Depression Group No Pain Pain Without Activity Limitations Pain With Activity Limitations Total 
No Depression n=1 3.6% n=5 12.2% n=2 11.8% n=8 13.6% 
  Mild Depression n=2 20.0% n=4 15.4% n=9 52.9% n=15 25.4% 
  High Depression n=2 18.2% n=6 23.1% n=28 53.9% n=36 61.0% 
Total n=5 8.5% n=15 25.4% n=39 66.1% n=59 100% 
LEVEL PAIN
 
   
Depression Group No Pain Pain Without Activity Limitations Pain With Activity Limitations Total 
No Depression n=1 3.6% n=5 12.2% n=2 11.8% n=8 13.6% 
  Mild Depression n=2 20.0% n=4 15.4% n=9 52.9% n=15 25.4% 
  High Depression n=2 18.2% n=6 23.1% n=28 53.9% n=36 61.0% 
Total n=5 8.5% n=15 25.4% n=39 66.1% n=59 100%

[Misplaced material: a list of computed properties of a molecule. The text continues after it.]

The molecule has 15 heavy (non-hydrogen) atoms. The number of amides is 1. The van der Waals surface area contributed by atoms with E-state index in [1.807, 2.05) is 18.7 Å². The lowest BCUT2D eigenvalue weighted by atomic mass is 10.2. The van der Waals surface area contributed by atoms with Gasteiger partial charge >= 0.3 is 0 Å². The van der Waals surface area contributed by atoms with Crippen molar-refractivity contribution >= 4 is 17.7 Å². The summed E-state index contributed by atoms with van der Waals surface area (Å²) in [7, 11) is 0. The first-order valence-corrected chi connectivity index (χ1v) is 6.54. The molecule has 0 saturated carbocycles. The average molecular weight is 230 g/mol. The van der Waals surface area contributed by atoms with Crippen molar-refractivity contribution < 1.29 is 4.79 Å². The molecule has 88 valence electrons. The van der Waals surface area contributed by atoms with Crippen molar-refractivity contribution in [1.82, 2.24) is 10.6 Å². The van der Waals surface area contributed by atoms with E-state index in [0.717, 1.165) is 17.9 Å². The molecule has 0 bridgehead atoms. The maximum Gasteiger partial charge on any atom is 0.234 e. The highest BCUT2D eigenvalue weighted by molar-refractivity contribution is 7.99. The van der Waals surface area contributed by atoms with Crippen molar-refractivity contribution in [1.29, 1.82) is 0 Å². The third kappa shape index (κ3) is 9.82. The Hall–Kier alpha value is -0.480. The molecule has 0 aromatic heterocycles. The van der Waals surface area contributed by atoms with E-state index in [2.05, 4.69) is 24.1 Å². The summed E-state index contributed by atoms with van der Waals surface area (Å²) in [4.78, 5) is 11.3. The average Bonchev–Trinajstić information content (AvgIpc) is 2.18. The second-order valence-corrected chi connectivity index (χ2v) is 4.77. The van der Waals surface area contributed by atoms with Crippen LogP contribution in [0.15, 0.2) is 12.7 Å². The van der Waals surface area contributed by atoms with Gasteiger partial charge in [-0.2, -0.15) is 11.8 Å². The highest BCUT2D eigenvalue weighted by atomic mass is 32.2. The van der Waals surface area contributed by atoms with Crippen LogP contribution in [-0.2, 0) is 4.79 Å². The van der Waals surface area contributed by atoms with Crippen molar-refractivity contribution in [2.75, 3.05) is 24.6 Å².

Comparable tables not shown here for the 3 remaining physical function variables are consistent with, but less convincing, than that for self-reported physical performance. It is difficult to confidently draw conclusions from these findings, however, because they do not take into account the previously observed important and potentially confounding effects of age, gender, and number of self-reported medical conditions. To address this issue, multivariate logistic regression analyses were conducted in which the most impaired level of function was modeled. Based on review of the contingency tables showing the proportion of individuals in the lowest quartile of each function variable (e.g., as seen in Table 8), the combined pain/depressive symptom variable was collapsed from 9 categories to 3 and entered as the independent variable of main interest in the multivariate analyses summarized in Table 9. These findings confirm that, even after controlling for health-related and sociodemographic factors that affect physical functioning, those in the Mild Depression or High Depression groups with Pain With Activity Limitations (30.3% of the sample studied), have over a 7-fold increased odds of being in the lowest quartile of physical performance. Moreover, such individuals were about 8 times more likely to have an ADL problem than those who were in the no depression group and reported they were free of pain. For ADL, the increase in the odds of being dependent in an activity is also greater for those who were in the Mild Depression group as well as the High Depression group. These findings confirm that both pain and depression level do affect some aspects of physical function with depressive symptoms having a greater impact than pain.